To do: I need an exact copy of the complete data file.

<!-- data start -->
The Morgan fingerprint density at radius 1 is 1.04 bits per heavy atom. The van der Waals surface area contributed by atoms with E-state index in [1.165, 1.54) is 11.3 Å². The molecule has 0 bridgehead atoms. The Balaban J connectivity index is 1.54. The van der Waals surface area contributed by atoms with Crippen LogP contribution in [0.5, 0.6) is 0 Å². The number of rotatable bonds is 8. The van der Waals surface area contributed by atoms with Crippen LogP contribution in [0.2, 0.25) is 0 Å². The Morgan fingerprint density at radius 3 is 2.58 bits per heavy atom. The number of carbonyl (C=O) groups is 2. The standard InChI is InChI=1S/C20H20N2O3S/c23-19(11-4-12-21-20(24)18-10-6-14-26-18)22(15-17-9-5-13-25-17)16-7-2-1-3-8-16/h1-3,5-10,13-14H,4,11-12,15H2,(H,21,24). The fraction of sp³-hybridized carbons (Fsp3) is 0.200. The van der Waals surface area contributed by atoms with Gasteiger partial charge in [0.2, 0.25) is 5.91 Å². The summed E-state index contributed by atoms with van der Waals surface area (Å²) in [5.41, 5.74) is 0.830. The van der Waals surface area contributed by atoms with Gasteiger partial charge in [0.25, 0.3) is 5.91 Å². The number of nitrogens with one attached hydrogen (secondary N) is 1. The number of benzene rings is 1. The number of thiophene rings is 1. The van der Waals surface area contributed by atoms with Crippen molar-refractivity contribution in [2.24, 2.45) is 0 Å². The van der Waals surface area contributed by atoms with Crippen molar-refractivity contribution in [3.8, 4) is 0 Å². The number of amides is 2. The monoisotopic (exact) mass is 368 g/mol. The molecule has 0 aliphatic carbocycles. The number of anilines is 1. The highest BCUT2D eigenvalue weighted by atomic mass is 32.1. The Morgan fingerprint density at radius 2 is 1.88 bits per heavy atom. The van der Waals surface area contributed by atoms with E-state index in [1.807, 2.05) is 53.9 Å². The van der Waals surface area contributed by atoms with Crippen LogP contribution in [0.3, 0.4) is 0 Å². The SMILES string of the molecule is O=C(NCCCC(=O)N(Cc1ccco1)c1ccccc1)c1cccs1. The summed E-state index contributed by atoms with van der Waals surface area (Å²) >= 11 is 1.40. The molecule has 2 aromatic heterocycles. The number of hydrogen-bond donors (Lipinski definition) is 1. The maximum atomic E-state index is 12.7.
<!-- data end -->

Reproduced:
The Morgan fingerprint density at radius 1 is 1.04 bits per heavy atom. The van der Waals surface area contributed by atoms with E-state index in [1.165, 1.54) is 11.3 Å². The molecule has 0 bridgehead atoms. The Balaban J connectivity index is 1.54. The van der Waals surface area contributed by atoms with Crippen LogP contribution in [0.5, 0.6) is 0 Å². The number of rotatable bonds is 8. The van der Waals surface area contributed by atoms with Crippen LogP contribution in [0.2, 0.25) is 0 Å². The Morgan fingerprint density at radius 3 is 2.58 bits per heavy atom. The number of carbonyl (C=O) groups is 2. The standard InChI is InChI=1S/C20H20N2O3S/c23-19(11-4-12-21-20(24)18-10-6-14-26-18)22(15-17-9-5-13-25-17)16-7-2-1-3-8-16/h1-3,5-10,13-14H,4,11-12,15H2,(H,21,24). The fraction of sp³-hybridized carbons (Fsp3) is 0.200. The van der Waals surface area contributed by atoms with Gasteiger partial charge in [0.2, 0.25) is 5.91 Å². The summed E-state index contributed by atoms with van der Waals surface area (Å²) in [5.41, 5.74) is 0.830. The van der Waals surface area contributed by atoms with Gasteiger partial charge in [0.25, 0.3) is 5.91 Å². The number of nitrogens with one attached hydrogen (secondary N) is 1. The number of benzene rings is 1. The number of thiophene rings is 1. The van der Waals surface area contributed by atoms with Crippen molar-refractivity contribution in [2.24, 2.45) is 0 Å². The van der Waals surface area contributed by atoms with Crippen molar-refractivity contribution in [3.8, 4) is 0 Å². The number of amides is 2. The monoisotopic (exact) mass is 368 g/mol. The molecule has 0 aliphatic carbocycles. The number of anilines is 1. The highest BCUT2D eigenvalue weighted by atomic mass is 32.1. The Morgan fingerprint density at radius 2 is 1.88 bits per heavy atom. The van der Waals surface area contributed by atoms with E-state index in [1.807, 2.05) is 53.9 Å². The van der Waals surface area contributed by atoms with Crippen LogP contribution in [0.3, 0.4) is 0 Å². The SMILES string of the molecule is O=C(NCCCC(=O)N(Cc1ccco1)c1ccccc1)c1cccs1. The summed E-state index contributed by atoms with van der Waals surface area (Å²) >= 11 is 1.40. The molecule has 2 aromatic heterocycles. The number of hydrogen-bond donors (Lipinski definition) is 1. The maximum atomic E-state index is 12.7.